A team of researchers with members affiliated with multiple institutions in The Netherlands and Australia has conducted the largest-ever whole-genome study of metastatic solid tumours. In their paper published in the journal Nature, the group describes their study and the benefits it has already provided. Jillian Wise and Michael Lawrence with the Massachusetts General Hospital Cancer Center and Department of Pathology have published a News & Views piece describing the work by the team in the same journal issue.
When people develop breast cancer or skin cancer, death isn’t caused by what it does to the originating organs—patients die because cancer cells from the original tumour break away and travel to other more vital parts of the body, such as the lungs or the brain, where they grow into new tumors. The process is referred to as metastasis, and it is the area of cancer research that gets the most study, precisely because it is so deadly. To advance that work, the team with this new effort has conducted the largest of its kind whole-genome study of metastatic solid tumours and cataloged what they found.
They also sequenced blood cells from the same patients that donated the tumours as a means of comparison. The researchers explain that the exercise was needed because it has become clear that metastatic tumour cells undergo genetic changes as they travel through the body. By looking at the genomes of the same types of cancers traveling in different patients, medical researchers can spot trends, which in turn could lead to new treatment therapies.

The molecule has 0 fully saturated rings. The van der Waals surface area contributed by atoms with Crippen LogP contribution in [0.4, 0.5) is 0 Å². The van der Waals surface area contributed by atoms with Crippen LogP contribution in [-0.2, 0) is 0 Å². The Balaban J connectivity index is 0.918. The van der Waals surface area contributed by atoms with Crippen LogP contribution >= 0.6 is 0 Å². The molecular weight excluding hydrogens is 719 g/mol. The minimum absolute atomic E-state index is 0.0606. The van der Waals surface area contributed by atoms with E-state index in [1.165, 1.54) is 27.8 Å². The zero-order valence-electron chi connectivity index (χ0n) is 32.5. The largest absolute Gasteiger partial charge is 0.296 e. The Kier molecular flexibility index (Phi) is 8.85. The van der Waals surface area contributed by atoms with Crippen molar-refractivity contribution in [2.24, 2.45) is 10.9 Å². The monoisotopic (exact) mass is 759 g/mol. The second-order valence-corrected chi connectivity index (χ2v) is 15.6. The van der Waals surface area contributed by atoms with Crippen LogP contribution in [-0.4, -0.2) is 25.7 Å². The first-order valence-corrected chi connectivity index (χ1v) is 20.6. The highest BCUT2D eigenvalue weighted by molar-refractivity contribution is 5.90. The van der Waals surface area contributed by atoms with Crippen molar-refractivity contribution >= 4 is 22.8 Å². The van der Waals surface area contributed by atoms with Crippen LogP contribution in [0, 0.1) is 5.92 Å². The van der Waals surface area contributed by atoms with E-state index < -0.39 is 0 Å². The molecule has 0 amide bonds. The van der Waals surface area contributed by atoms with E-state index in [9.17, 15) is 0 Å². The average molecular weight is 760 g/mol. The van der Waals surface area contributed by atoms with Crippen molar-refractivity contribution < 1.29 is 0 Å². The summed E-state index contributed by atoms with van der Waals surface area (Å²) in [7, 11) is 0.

The work involved carrying out whole-genome sequencing on 2,520 tumour samples from 2,399 cancer patients, and doing the same with blood samples. As each was sequenced, the information describing it was entered into a catalog that grew larger as the study progressed. The researchers note that the most important part of the data is the information that describes genetic mutations. They note also that the catalog will be added to others that have been developed providing researchers with a much larger dataset to use in their work. Notably, the researchers found that variants associated with treatment outcomes were identified in 62 percent of the patients whose tumours they studied.